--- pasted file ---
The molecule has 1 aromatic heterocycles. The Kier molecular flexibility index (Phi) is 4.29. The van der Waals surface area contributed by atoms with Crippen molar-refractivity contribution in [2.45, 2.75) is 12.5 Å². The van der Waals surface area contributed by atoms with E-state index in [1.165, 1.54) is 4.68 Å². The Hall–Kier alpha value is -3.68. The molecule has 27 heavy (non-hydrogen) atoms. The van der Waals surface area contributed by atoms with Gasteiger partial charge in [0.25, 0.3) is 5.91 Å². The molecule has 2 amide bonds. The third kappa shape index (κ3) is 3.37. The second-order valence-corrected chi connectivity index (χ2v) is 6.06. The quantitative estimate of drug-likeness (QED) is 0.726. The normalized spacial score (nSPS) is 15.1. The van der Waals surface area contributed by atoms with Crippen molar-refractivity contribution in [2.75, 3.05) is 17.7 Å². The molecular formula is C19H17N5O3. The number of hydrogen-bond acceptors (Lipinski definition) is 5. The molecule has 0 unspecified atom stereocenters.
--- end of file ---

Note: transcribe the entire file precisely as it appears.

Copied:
The molecule has 1 aromatic heterocycles. The Kier molecular flexibility index (Phi) is 4.29. The van der Waals surface area contributed by atoms with Crippen molar-refractivity contribution in [2.45, 2.75) is 12.5 Å². The van der Waals surface area contributed by atoms with E-state index in [1.165, 1.54) is 4.68 Å². The Hall–Kier alpha value is -3.68. The molecule has 27 heavy (non-hydrogen) atoms. The van der Waals surface area contributed by atoms with Gasteiger partial charge in [0.25, 0.3) is 5.91 Å². The molecule has 2 amide bonds. The third kappa shape index (κ3) is 3.37. The second-order valence-corrected chi connectivity index (χ2v) is 6.06. The quantitative estimate of drug-likeness (QED) is 0.726. The normalized spacial score (nSPS) is 15.1. The van der Waals surface area contributed by atoms with Crippen molar-refractivity contribution in [2.75, 3.05) is 17.7 Å². The molecular formula is C19H17N5O3. The number of hydrogen-bond acceptors (Lipinski definition) is 5. The molecule has 0 unspecified atom stereocenters.